Oftentimes, that means they’re taking on books that won’t be accepted by major publishers for any number of reasons. One of those reasons? Maybe a major house thinks your book doesn’t have a salable hook, so they don’t buy it. But a small press? They might not care. If they find a terrific book in their slush pile, they’ll get to work on making sure it reaches its audience. Small presses also accept submissions directly from the author, so you won’t need a literary agent for them.  

A small press’s goal is often about putting an amazing book in front of its audience. They work on books regularly, giving them the expertise to understand how things sell and how they can utilize their personal connections to get you into bookstores, do author events, and get your book reviewed. A small press might give your book more attention than a major publishing house would (especially if you’re published on a lower tier with a major), so it could give you immense joy to be able to work with them. The small press community is one of the kindest I’ve come in contact with, and I couldn’t be more grateful to work with them at IBR to spread the word about their great books.

If you decide to take this route, here are a few things to keep in mind:

  • You may not get a large advance or any advance at all. Small presses do not usually have large budgets, so you and the press might move directly into the earning-royalty phase.
  • Much of the marketing work could fall on your shoulders. While these small presses can offer you increased validation when pitching for events, shelving queries, reviews, and more, you may still need to be the one pitching it. But the press will likely give you pointers and offer the help they can. I give book marketing tips too!
  • Some small presses take different royalty percentages than others and publish in different formats than others. Just make sure you do your research and agree to their terms before you sign the contract. It’s okay to turn them down.
  • If you’d prefer not to spend too much money on your book, this is your second best option. You’ll likely have to pay a few fees for optional marketing (like events, conferences, editorial reviews, or maybe even contests), but you won’t be asked specifically by a small press to give them any money.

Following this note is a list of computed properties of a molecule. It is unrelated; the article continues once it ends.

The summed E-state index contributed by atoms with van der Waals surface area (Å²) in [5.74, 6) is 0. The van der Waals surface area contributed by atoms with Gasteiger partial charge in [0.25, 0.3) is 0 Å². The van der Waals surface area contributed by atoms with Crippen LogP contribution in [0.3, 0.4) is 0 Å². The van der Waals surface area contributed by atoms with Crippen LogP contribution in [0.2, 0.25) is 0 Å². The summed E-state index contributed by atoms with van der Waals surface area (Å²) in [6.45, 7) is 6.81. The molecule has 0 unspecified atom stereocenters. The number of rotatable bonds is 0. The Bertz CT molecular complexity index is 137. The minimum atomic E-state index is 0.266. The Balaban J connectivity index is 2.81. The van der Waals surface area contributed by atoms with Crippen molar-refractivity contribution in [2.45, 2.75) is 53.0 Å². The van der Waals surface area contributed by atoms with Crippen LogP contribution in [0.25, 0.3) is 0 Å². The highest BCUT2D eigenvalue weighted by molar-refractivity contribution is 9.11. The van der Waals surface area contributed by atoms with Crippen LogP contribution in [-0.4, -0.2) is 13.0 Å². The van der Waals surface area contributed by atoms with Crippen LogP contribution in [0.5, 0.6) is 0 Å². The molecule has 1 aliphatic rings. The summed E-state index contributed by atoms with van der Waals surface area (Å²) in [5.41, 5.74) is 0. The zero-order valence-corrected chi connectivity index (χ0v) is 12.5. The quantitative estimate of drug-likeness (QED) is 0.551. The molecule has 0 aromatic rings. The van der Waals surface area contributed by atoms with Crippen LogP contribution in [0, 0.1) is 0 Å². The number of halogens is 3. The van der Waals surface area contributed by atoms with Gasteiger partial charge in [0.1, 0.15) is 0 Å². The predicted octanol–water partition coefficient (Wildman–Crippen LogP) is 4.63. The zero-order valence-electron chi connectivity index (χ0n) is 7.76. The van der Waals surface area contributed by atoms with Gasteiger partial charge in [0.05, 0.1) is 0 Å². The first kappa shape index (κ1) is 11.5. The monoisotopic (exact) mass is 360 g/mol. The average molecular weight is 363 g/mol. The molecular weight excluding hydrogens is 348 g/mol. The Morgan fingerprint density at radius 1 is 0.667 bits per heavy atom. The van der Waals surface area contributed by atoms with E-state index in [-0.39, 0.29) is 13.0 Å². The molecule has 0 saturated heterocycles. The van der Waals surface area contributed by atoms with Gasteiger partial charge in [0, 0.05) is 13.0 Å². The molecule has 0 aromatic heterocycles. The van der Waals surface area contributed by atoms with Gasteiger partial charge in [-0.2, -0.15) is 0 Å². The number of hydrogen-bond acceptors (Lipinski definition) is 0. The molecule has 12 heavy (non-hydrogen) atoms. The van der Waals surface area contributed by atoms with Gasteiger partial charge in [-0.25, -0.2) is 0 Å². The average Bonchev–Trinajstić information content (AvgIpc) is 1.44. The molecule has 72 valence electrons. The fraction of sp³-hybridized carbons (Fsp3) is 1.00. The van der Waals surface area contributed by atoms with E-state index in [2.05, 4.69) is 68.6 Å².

• While many major publishing houses are stuck in New York, small presses can be anywhere. That means if you’d like to shoot for a local press, you’ve got a great shot at finding one near you.
  • Did you know that indie and small presses are often the recipients of major book awards? Well, you do now. Small and indie presses publish risky and non-commercial material that don’t always get picked up by major houses, and in return, judges recognize the uniqueness of the concepts, ideas, and writing with awards. If you think you’ve got a special book that might not fly off the shelves but will impress whoever it’s read by, you should check out smaller indies.
  • All in all, a small press is a team of publishing professionals who believe in your work and want to help readers find it. If you run into anyone running a small traditional press, give them a high-five for me. I’m sure they’re busy with their other jobs, but I’m also sure they’d love to hear that they appreciate the work they are doing. I know I do.

Discover new publishers by reading about these impressive indie press books!

Option 3: Use a hybrid or vanity press

using a hybrid or vanity press, where you pay for publishing a book, is one of your four options.

This publishing option is perhaps the most controversial.

If you head onto your favorite social media group or publishing forum, you’ll get advice from people telling you that you should never pay to publish your book. While this advice is well-intentioned, it also spreads unnecessary anger toward companies who offer valuable services to authors.

The terms “hybrid press” and “vanity press” have one major thing in common: the author pays a publishing company to provide the service of publishing a book. Each vanity press has a different model of how these payments work. Some presses accept only specific types of books, others accept anything they can get their hands on, and a few will only take on products they truly care about.

Regardless, vanity or hybrid publishing is a form of self-publishing where the author receives all of their author services in one place. As a self-published author, you will need to purchase author services anyway, so you might find the convenience of getting them all in one place is great for you.

However, you’ll also want to be picky when choosing your hybrid publisher. There are a few presses out there that have caused outrage when it comes to poor customer service, hidden fees, and an overall outlook that has a problematic goal of taking your money instead of helping you. These problematic businesses exist in every industry, but just because a few companies have backward goals does not mean that every one does.

Here are a few things to keep in mind if you are considering hybrid publishing:

  • Weigh your options heavily. Do your research and discover the pros and cons of using a hybrid publisher instead of self-publishing.
  • Understand your goal prior to hybrid publishing. If your goal is to have a book that you can love out in the world, this could be a good option. If your goal is to make money off of your fiction, it’s possible that a hybrid publisher could get you there—but it may be a bit more difficult.